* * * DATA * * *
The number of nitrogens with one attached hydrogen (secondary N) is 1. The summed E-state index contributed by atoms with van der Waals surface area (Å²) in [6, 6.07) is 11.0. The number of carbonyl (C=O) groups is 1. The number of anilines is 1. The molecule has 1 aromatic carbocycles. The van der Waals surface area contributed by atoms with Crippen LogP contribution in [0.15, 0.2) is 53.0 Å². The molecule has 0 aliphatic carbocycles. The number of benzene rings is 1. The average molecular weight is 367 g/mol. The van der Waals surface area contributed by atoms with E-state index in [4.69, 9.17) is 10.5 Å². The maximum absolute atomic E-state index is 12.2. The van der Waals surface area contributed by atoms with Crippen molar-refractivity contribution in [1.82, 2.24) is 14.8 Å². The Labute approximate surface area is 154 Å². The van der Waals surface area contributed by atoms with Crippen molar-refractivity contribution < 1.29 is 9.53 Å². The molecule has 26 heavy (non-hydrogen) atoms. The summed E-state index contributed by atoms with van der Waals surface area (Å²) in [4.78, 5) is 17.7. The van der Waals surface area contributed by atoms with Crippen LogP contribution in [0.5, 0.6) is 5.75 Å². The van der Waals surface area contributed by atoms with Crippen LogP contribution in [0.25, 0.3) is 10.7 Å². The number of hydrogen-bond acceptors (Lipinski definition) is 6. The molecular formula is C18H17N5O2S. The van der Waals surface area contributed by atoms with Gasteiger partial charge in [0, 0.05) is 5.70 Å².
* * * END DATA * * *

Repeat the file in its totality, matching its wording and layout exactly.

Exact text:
The number of nitrogens with one attached hydrogen (secondary N) is 1. The summed E-state index contributed by atoms with van der Waals surface area (Å²) in [6, 6.07) is 11.0. The number of carbonyl (C=O) groups is 1. The number of anilines is 1. The molecule has 1 aromatic carbocycles. The van der Waals surface area contributed by atoms with Crippen LogP contribution in [0.15, 0.2) is 53.0 Å². The molecule has 0 aliphatic carbocycles. The number of benzene rings is 1. The average molecular weight is 367 g/mol. The van der Waals surface area contributed by atoms with E-state index in [4.69, 9.17) is 10.5 Å². The maximum absolute atomic E-state index is 12.2. The van der Waals surface area contributed by atoms with Crippen molar-refractivity contribution in [1.82, 2.24) is 14.8 Å². The Labute approximate surface area is 154 Å². The van der Waals surface area contributed by atoms with Crippen molar-refractivity contribution < 1.29 is 9.53 Å². The molecule has 26 heavy (non-hydrogen) atoms. The summed E-state index contributed by atoms with van der Waals surface area (Å²) in [4.78, 5) is 17.7. The van der Waals surface area contributed by atoms with Crippen LogP contribution in [0.5, 0.6) is 5.75 Å². The van der Waals surface area contributed by atoms with Crippen LogP contribution in [0.25, 0.3) is 10.7 Å². The number of hydrogen-bond acceptors (Lipinski definition) is 6. The molecular formula is C18H17N5O2S. The van der Waals surface area contributed by atoms with Gasteiger partial charge in [0, 0.05) is 5.70 Å².